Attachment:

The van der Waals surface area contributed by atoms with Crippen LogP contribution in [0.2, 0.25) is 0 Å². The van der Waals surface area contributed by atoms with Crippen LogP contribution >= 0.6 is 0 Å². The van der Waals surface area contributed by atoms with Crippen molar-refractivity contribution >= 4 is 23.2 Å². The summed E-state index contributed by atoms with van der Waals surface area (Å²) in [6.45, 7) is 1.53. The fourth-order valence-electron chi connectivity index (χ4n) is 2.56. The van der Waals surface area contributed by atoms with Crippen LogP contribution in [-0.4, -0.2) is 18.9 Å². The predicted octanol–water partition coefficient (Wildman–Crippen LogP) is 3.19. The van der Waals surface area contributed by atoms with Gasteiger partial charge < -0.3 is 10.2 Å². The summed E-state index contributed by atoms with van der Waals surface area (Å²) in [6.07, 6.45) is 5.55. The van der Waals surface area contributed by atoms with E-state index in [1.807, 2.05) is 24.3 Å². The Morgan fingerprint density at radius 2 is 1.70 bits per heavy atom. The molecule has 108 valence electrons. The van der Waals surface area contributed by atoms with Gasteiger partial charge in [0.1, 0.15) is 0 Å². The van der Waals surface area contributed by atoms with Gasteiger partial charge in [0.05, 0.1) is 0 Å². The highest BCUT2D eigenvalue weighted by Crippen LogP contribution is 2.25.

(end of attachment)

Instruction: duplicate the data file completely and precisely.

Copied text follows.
The van der Waals surface area contributed by atoms with Crippen LogP contribution in [0.2, 0.25) is 0 Å². The van der Waals surface area contributed by atoms with Crippen LogP contribution >= 0.6 is 0 Å². The van der Waals surface area contributed by atoms with Crippen molar-refractivity contribution >= 4 is 23.2 Å². The summed E-state index contributed by atoms with van der Waals surface area (Å²) in [6.45, 7) is 1.53. The fourth-order valence-electron chi connectivity index (χ4n) is 2.56. The van der Waals surface area contributed by atoms with Crippen LogP contribution in [-0.4, -0.2) is 18.9 Å². The predicted octanol–water partition coefficient (Wildman–Crippen LogP) is 3.19. The van der Waals surface area contributed by atoms with Gasteiger partial charge < -0.3 is 10.2 Å². The summed E-state index contributed by atoms with van der Waals surface area (Å²) in [6.07, 6.45) is 5.55. The van der Waals surface area contributed by atoms with E-state index in [1.807, 2.05) is 24.3 Å². The Morgan fingerprint density at radius 2 is 1.70 bits per heavy atom. The molecule has 108 valence electrons. The van der Waals surface area contributed by atoms with Gasteiger partial charge in [0.1, 0.15) is 0 Å². The van der Waals surface area contributed by atoms with Gasteiger partial charge in [0.05, 0.1) is 0 Å². The highest BCUT2D eigenvalue weighted by Crippen LogP contribution is 2.25.